Pension sharing in divorce proceedings
Client’s often hit a stumbling block when it comes to thinking about pensions as part of the negotiations in how to separate and divide matrimonial assets and then turn to us at Watson Thomas for advice. We have offices in Fleet, Hampshire and Guildford, Surrey.
Pensions, put simply, are an asset which can only be accessed once retirement age is reached. Often a tax-free lump sum can be taken immediately upon retirement and then the remainder of the pension is paid to you as an income stream until death. The amount of tax-free lump sum that can be taken and the amount paid by way of monthly income depends upon the value of your ‘pension pot’, this value is officially known as a Cash Equivalent Transfer Value (CETV) or Cash Equivalent Value (CEV).
In divorce proceedings it is important to value all pensions, this includes pensions which have been left dormant without contribution for a number of years, active pensions and state pensions. It is imperative that up to date values of both parties’ pensions are obtained and compared. A pension can change significantly in value from one year to the next and therefore we must ensure that we are considering current documentation at all times.
If one spouse has a more valuable ‘pension pot’ than the other, the spouse with the lower valued pension may be entitled to a Pension Sharing Order.
Pension Sharing Order
A Pension Sharing Order takes an agreed amount of money from one spouse’s pension and places it into a pension belonging to the other spouse. The amount of money to be taken is agreed as a percentage of the paying spouse’s pension CETV.
The calculation as to what pension share is fair and reasonable can be quite complex and depends upon what the parties to the marriage are looking to achieve. Often pension sharing orders are intended to provide for:-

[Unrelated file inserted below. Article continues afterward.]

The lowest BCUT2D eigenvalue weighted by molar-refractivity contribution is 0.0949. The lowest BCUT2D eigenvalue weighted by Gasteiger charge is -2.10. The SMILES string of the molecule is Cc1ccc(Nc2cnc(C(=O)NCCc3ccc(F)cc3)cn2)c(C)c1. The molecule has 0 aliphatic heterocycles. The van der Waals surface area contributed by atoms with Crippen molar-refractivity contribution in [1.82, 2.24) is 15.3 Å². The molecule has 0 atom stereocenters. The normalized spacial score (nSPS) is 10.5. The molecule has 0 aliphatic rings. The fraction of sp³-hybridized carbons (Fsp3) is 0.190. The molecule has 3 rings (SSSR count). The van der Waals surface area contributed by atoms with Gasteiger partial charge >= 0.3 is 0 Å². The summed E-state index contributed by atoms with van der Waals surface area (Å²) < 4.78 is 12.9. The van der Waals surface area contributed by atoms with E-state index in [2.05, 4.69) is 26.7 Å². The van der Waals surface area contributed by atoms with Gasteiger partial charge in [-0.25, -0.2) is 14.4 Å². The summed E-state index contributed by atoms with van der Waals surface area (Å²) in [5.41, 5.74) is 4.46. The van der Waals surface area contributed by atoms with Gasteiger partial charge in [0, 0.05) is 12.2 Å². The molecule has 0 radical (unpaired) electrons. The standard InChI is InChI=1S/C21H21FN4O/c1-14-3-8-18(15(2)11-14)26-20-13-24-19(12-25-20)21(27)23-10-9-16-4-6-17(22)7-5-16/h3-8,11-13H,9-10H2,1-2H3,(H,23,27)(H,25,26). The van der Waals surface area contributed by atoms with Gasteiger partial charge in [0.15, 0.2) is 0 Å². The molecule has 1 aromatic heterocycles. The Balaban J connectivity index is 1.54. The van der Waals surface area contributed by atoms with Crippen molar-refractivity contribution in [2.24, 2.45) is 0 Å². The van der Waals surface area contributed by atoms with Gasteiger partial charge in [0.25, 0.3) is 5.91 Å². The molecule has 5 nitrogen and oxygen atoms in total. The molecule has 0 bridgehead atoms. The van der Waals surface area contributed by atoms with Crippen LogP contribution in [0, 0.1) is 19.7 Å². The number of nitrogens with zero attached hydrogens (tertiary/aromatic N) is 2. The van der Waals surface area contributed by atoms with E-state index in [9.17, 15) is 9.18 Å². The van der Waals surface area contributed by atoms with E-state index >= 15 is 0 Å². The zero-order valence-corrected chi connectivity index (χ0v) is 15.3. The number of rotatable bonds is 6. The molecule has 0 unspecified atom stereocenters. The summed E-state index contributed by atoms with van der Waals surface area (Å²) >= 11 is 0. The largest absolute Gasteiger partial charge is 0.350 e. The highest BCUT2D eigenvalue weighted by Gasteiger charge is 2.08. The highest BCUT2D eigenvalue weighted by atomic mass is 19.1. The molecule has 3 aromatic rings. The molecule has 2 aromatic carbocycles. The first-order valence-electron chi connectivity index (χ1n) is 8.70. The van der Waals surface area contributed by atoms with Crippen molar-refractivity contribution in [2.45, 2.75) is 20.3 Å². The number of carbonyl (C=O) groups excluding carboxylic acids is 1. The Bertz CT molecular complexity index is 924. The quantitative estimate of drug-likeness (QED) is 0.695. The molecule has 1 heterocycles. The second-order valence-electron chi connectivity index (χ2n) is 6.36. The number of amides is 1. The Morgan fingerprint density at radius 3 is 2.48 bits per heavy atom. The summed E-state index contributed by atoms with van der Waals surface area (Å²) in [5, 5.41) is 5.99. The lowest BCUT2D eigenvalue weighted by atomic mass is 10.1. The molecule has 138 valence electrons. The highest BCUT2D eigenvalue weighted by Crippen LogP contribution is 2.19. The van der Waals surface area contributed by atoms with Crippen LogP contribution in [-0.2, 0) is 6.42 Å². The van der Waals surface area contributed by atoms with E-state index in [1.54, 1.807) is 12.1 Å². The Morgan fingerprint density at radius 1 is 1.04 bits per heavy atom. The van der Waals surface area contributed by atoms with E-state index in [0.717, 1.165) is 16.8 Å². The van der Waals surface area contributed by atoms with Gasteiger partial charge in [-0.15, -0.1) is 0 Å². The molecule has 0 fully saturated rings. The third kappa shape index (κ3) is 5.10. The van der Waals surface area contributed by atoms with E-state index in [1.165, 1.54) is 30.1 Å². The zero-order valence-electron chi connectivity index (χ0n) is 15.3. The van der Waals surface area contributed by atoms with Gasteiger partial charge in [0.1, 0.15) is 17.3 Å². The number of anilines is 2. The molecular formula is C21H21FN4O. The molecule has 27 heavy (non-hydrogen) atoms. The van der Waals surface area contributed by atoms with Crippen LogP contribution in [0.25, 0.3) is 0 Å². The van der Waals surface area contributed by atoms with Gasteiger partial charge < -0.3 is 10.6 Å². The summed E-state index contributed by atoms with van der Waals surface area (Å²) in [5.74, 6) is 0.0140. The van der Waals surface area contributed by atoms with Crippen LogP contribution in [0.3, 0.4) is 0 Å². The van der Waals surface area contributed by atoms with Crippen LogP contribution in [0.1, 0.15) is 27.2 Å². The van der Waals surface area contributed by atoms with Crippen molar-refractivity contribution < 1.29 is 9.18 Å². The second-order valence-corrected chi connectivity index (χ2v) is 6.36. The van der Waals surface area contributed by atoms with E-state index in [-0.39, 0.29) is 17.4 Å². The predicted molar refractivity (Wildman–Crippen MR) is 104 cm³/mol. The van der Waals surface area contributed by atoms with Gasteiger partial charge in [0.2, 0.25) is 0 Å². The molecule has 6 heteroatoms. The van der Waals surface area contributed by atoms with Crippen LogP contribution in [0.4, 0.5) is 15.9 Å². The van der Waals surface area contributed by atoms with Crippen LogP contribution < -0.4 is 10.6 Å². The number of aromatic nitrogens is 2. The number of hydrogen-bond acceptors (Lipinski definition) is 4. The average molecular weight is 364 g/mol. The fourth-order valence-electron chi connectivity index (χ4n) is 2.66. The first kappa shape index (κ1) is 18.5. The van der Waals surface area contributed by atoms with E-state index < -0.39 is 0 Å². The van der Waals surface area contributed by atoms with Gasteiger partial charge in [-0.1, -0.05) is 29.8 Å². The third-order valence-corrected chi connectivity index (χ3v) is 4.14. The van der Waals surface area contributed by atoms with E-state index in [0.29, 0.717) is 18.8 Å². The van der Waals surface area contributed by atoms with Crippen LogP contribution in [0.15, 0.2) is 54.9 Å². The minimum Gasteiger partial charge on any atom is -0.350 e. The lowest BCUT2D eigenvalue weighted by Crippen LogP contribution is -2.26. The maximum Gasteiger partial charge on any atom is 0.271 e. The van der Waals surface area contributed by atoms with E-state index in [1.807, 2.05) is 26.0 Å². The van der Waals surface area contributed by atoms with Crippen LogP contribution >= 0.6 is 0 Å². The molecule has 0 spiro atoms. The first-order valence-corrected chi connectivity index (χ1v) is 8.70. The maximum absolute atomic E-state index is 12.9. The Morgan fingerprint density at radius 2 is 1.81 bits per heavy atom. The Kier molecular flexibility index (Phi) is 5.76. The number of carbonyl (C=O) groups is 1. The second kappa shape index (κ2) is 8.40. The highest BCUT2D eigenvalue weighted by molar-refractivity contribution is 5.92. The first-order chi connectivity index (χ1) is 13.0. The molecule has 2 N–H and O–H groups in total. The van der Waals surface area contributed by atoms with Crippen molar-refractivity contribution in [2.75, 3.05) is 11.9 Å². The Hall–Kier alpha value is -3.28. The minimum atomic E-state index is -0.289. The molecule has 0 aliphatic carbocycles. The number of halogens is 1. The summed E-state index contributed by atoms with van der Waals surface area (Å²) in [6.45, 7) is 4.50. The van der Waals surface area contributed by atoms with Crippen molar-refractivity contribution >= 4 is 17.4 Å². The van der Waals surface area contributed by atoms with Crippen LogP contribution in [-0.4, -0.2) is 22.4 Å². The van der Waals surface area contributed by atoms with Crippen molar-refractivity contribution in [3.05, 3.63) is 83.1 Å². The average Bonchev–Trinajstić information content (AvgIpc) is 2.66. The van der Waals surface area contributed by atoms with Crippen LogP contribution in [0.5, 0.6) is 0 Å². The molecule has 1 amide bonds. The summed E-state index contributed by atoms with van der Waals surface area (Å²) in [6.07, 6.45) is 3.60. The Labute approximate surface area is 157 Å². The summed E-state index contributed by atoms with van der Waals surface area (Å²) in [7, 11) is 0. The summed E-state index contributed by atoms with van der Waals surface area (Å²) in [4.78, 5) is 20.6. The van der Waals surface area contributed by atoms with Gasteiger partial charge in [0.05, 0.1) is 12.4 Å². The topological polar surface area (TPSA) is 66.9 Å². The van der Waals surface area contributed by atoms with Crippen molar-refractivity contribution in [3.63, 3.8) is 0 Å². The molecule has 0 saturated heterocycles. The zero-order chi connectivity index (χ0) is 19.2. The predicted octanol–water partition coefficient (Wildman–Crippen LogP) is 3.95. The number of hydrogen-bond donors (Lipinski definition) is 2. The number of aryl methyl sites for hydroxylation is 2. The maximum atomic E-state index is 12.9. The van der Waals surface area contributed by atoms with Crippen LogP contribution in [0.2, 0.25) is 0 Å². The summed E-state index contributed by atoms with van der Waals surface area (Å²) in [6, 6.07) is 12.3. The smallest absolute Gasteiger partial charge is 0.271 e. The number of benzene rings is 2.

- Equal ‘pension pot’ values for the Husband and the Wife at the point of separation;
- Equal incomes for the Husband and the Wife upon them both reaching retirement age;
- Equal ‘pension pot’ values for the Husband and the Wife relating to the period of their marriage only, rather than the entire length of time that the pension has been in existence.
This is however not an exhaustive list and the pension sharing order required in each individual set of circumstances will vary depending upon what the parties are hoping to achieve.
A pension sharing order can also provide for a share of the lump sum payment in addition to or instead of a share in the remaining pension which will be paid as monthly income.
Pensions are not straight forward assets as they can provide different rights for men compared to women and can change again when parties are of differing age, some pensions are based upon the person’s final salary and some have strict rules about how they can be dealt with and shared. It is often the case therefore that expert pension advice will be required to ensure that both parties receive the appropriate share in the pension in question.
In contrast however, when there are relatively straight forward pensions within a marriage and the parties agree that pension CETVs are simply to be divided equally, this is a calculation that we as lawyers can undertake for you.
Off-Setting Against the Value of Other Assets
Another option when considering how to deal with pensions is for one party’s interest in the other’s pension to be ‘off-set’ against the value of other assets. This is often a suitable arrangement whereby the pension values in dispute are not significant. In this situation it may be agreed that there will be no pension sharing order and instead the disadvantaged spouse would retain more of another asset, such as a larger share in the family savings for example.
At Watson Thomas we will fully consider both yours and your spouse’s pension documents to ensure that each particular pension is understood and we will advise you how best to deal with it moving forward. We will also arrange for you to receive expert financial advice from independent specialists when necessary.
If you have any queries regarding pensions or another aspect of family law please contact us on 01252 622 422 to arrange a free, no obligation consultation or complete the enquiry form on our website and we will get in touch with you to arrange an appointment.